Battery pressures mount, so we dive into recycling
Announcing a new collaborative project (and a round-up)
This piece is the first in a series written in collaboration with popular battery newsletter Intercalation Station. In the coming weeks, we will be drilling down into the recycling of EV batteries — a technology that some of the world’s most valuable companies plan to roll out in the hundreds of millions. Together we’ll be investigating the technology, policy, companies, and science that underlie the fledgling business of lithium-ion battery recycling.
Every day in 2030, tens of thousands of EV batteries will likely meet the end of their lives. Current recycling technology threatens to leave many of those batteries to waste. This only adds to the fears of national security hawks and environmentalists who worry about mineral shortages. Just yesterday, the head of the International Energy Agency expressed concern that continuing business-as-usual may even slow the energy transition.
Companies, especially in the US and Europe, have begun to tout solutions to recover more than 90% of materials from batteries. Panasonic, a Tesla battery partner, is collaborating with Redwood Materials to reuse their battery materials. Li-Cycle has become the first company to cut the ribbon on an EV recycling hub in North America. Most recently, Volkswagen has attracted headlines on its recycling process that claims to recover 95% of materials.
The issue is, scientists say recycling still has major technological and economic barriers to overcome before it can recover materials and reduce supply pressures. EV battery recycling, then, risks becoming the kind of empty buzzword that surrounds other recycling industries like plastic. That is, unless major improvements happen.
“We’ll have a problem if we don’t make sure that all these EV batteries are responsibly recycled, and an additional problem if we can’t source the raw materials for new EVs, which are in high demand,” says Rob Sommerville, a Faraday Research Fellow and engineer at the University of Birmingham. “There are a lot of steps we could take to safeguard our supply of materials, and guarantee high levels of battery recycling.”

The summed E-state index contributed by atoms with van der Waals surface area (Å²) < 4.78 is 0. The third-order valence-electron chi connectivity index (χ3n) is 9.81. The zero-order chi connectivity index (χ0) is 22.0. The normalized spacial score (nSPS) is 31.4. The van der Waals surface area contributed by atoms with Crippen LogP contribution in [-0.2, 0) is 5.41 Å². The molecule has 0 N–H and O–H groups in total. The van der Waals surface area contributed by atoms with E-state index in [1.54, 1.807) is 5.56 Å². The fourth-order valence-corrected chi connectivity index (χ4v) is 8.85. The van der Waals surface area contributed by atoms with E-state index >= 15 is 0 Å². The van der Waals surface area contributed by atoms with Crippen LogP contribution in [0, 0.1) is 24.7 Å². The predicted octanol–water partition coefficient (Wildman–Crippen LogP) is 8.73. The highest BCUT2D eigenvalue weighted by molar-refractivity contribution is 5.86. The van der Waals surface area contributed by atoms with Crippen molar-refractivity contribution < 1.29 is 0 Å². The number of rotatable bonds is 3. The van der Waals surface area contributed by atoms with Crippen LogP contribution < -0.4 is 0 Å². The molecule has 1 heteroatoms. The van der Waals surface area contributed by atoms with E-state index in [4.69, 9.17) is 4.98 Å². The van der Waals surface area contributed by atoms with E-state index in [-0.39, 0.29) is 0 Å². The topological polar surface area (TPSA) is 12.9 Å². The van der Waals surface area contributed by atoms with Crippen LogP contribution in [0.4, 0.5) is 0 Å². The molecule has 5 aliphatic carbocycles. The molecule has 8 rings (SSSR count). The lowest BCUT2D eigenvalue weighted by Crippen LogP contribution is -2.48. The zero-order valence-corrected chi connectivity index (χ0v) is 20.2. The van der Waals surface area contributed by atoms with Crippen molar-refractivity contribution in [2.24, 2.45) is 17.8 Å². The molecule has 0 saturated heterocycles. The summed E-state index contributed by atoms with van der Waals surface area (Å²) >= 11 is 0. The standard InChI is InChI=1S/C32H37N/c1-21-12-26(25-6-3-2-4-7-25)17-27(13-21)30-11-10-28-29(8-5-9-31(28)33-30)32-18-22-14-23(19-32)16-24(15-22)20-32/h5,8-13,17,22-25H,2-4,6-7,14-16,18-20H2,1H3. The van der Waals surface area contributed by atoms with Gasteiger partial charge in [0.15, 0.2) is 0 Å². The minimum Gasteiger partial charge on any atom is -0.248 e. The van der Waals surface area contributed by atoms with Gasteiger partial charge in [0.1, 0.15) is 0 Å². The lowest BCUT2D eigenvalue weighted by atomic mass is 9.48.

Lithium-ion batteries are set to power the world, but they are far more complex your common handheld battery. As a result, recyclers are having a lot of trouble figuring out how materials can be recovered, so that toxic components don’t end up in landfills and countries can secure their own metals. In a circular economy, a large chunk of the materials that make it into your life will have been used elsewhere before.
But, for the technologies promising to prevent climate disaster, recycling is far from ready. Without recycling, waste will pile up, and global markets may suffer shortages as they try to open more mines. From several interviews with prominent battery scientists, we highlight the main concerns:
The economic model prioritizes metals that are going out of style and sends most components to the trash.
Cobalt and nickel are often a recycler’s most valuable products. However, supply issues have deterred battery makers from producing cobalt- and nickel-rich batteries.
Batteries growing in prominence, which are manganese-rich and iron-rich, don’t have very many valuable components. If a mine can produce these metals more cheaply, recyclers can’t compete.